The Providence of God and What it means to be "the true Church"

God knows all things at once. That is one philosophical way of putting it. He knows everything that will happen before it happens. He also is an all-powerful, personal, interactive God. He loves his creatures and wants to guide them to their true end.

Looking at the Christian world today, there are many churches, denominations, communions, viewpoints, etc. There is just as many non-Catholic Christians as there are Catholic Christians. I have heard it said that there are as many as 30-40,000 denominations. Even if this is an overestimate, the idea is this: God knew what would happen. He knew about the Reformation. He knew at this time in history there would be so many gatherings of Christians who did not agree on everything, so many denominations. Because God knew this, I wonder how reasonable the Catholic conception of what it means to be Church. The Catholic Church is willing to say parts of the Church exist outside of the Roman Catholic Church, though imperfectly. But what if a visible society is not the true nature of the Church. Seeing that there are so many different Christian groups, and knowing that God knew things would be this way, is it not more reasonable to see the Church existing equally everyone amongst those who follow Christ? At least, does it not make sense that our current understanding of the Church is off?

Just because God knows something is gonna happen doesn’t make it somehow right.

God knows about ISIS and Hitler and Stalin and all sorts of things that aren’t right, or aligned with his divine will.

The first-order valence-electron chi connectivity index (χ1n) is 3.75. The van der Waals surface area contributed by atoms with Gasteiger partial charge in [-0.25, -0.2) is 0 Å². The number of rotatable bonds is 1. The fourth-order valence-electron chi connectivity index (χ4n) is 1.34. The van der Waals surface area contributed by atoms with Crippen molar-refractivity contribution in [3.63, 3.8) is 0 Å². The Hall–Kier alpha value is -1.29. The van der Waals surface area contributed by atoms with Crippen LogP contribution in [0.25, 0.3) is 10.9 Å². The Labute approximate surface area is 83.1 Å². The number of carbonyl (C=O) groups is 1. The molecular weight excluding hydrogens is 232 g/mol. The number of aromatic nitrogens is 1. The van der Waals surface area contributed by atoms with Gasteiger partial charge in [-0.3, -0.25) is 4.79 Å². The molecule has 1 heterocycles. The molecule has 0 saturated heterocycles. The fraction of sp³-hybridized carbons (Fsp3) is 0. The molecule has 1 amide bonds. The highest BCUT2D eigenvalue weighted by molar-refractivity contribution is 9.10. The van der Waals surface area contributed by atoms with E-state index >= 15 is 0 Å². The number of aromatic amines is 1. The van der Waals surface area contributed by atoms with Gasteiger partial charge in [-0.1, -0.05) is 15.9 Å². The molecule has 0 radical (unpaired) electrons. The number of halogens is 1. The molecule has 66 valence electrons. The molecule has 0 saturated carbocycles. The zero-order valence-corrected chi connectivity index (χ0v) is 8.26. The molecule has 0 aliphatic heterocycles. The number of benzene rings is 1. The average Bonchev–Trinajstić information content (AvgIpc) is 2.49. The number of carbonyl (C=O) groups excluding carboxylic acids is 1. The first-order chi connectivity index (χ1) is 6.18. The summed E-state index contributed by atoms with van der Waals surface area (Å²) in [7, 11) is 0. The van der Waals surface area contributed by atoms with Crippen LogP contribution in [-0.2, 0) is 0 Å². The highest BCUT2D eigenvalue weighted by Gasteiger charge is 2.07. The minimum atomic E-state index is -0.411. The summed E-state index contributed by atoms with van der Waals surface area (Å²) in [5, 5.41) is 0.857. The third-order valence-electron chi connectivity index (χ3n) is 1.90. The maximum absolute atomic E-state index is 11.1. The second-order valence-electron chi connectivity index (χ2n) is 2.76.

He permits these things. That doesn’t mean he somehow agrees with them.

It was never Our Lord’s will that people leave the Church that he personally established and set up shop elsewhere. Just because many people did that doesn’t compel God to endorse it in any way.

Yes, guide them. He doesn’t force anyone to that end.

Think of the story of the prodigal son. Was that son who left the family still part of the family? Yes. Yet he seperated from his family. What did the father say about that son while he was separated from the family?

[emphasis mine]

Lk 15: 21 And the son said to him, ‘Father, I have sinned against heaven and before you; I am no longer worthy to be called your son.’c] 22 But the father said to his servants, ‘Bring quickly the best robe, and put it on him; and put a ring on his hand, and shoes on his feet; 23 and bring the fatted calf and kill it, and let us eat and make merry; 24 for this my son was dead, and is alive again; he was lost, and is found.’ And they began to make merry.

As we see in the story, being separated from the family, doesn’t mean that separated brother is safe and okay. He’s anything but safe and okay. He’s dead to the father. Because while separated he has lost all the benefits of being in the family. And let’s not forget who is telling the story…it’s Jesus. And that points to the big picture.